Selvi Sundram &
ANR. Vs. State of Tamil Nadu & Ors.  INSC 2186 (16 December 2008)
IN THE SUPREME COURT
OF INDIA CIVIL APPELLATE JURISDICTION CIVIL APPEAL NO. OF 2008 (Arising out of
SLP (C) No.10275 of 2007) R. Senthi Babu ....
State of Tamil Nadu and Anr. ....Respondents CIVIL APPEAL NO. OF 2008 (Arising
out of SLP (C) No.10277 of 2007)
Dr. ARIJIT PASAYAT,
short question which arises for determination in these Civil Appeals concerns
challenge to the Constitutional validity of Tamil Nadu Motor Vehicles Taxation
(Amendment) Act, 1998, by which initially the rate of tax in respect of
contract carriage stood increased from Rs.1500/- per seat per quarter to
Rs.2000/- per seat per quarter, and subsequently the said rate stood enhanced
from Rs.2000/- per seat per quarter to Rs.3000/- per seat per quarter vide
Notification No.1184 dated 30.11.2001 with effect from 1st December 2001.
basis of the challenge rests on the uneven burden placed on the owners of
contract carriage vis-a-vis stage carriage. Broadly it is contended that there
is no rational in the imposition of the levy, that tax is imposed
indiscriminately, that it is levied to cross-subsidize stage carriage and that
uneven burden has been placed on the owners of contract carriage which has no
nexus with the services or amenities provided.
in a matter of this nature, the quantifiable data forms the basis of the
challenge. At the initial stage when the petition is filed in such cases there
has got to be a precise formulation of the ground of challenge from the side of
the appellants based on some statistical data as to disproportionality of the
rate of tax. It is only thereafter that the burden will shift on to the State
to submit quantifiable and measurable data.
the present case we find that the initial burden on the appellants itself has
not been discharged in the sense that the petitions filed before the High Court
were very sketchy. A challenge of this nature requires the appellants to
furnish greater details before the State could be called upon to submit
quantifiable and measurable data justifying the impugned rate.
Ultimately, it is the
State which has to meet the allegations made in the writ petitions and if those
allegations made in the writ petitions are vague, inaccurate or insufficient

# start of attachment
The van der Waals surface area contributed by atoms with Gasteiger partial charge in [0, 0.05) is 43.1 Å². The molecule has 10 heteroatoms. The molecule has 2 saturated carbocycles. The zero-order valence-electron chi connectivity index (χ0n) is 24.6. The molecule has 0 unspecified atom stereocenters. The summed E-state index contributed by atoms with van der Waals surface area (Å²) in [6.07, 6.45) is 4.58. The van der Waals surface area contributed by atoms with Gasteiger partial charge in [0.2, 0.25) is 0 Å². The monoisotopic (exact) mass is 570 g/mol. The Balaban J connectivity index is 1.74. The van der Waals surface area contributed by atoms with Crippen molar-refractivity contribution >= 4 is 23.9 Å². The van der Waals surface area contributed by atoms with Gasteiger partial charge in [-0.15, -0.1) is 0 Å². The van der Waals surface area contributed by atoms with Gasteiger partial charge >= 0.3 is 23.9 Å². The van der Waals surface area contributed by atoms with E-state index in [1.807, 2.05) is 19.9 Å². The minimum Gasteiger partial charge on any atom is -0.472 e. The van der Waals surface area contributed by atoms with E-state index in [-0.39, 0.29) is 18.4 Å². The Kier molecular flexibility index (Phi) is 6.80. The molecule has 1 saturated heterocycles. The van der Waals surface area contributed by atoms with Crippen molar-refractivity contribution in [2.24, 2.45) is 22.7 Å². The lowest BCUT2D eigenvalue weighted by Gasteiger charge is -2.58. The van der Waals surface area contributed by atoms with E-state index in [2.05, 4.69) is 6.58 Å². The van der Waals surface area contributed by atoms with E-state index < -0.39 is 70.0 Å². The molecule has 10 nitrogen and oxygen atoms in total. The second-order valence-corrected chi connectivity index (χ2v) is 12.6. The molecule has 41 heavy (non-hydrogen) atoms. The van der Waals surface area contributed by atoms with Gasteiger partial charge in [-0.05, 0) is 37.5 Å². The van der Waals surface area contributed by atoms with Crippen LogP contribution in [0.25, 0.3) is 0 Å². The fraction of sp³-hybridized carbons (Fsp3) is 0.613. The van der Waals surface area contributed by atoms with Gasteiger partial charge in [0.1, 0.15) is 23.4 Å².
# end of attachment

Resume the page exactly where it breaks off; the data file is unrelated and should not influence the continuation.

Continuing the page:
then it would not be possible for the State to submit its reply/data to the
more aspect in these cases also needs to be mentioned. It has been argued
before us that the tax in question is a compensatory tax. Certain judgments of
this Court are also relied upon in this regard, the latest being the judgment
in the case of Jindal Stainless Ltd. (2) and Another vs. State of Haryana and
Others [(2006) 7 SCC 241].
our view, this repeated increase in the rate of tax, particularly the incidence
of which is more on the contract carriage vis.-a.vis. stage carriage raises
question of public importance. At the same time the State can certainly rely
upon the data available to show cross subsidization, if it so exists in a given
case, by which stage carriage gets subsidized in public interest.
in mind the gamut of the dispute involved, we are of the view that we cannot
interfere with the impugned judgment of the High Court, particularly when the
pleadings at the initial stage were insufficient.
this difficulty, learned counsel appearing on behalf of the appellants fairly
stated that he would seek permission of this Court to withdraw the civil
appeals/special leave petitions with liberty to file proper writ petition in
the High Court giving requisite details and available data.
Normally, we would
not have granted such permission. However, as stated above, questions of public
importance arises in these matters, particularly in the context of the
principles of proportionality under Article 14 of the Constitution and the
later development of law as indicated by this Court in the case of Jindal
Stainless Ltd. (Supra).
the circumstances we permit the appellants herein to withdraw the Civil Appeals
with liberty to file proper writ petition, if so advised. We make it clear that
we do not find any infirmity in the impugned judgment of the High Court which
is based on the petition originally filed by the petitioners. Subject to above,
Civil Appeals stand dismissed with no order as to costs. We make it clear that
if a proper writ petition is filed giving requisite data to the satisfaction of
the High Court, then any observation made in the impugned judgment will not
come in the way of the appellants.
All contentions of
both sides are expressly kept open.
order was passed in a group of cases i.e. Tamil Nadu Omni Bus Owners
Association v. State of Tamil Nadu & Anr.( i.e. Civil Appeal No.1177 of
2006 etc. disposed of on 28.11.2007).
to the above, the Civil Appeals are dismissed with no orders as to costs.
(Dr. ARIJIT PASAYAT)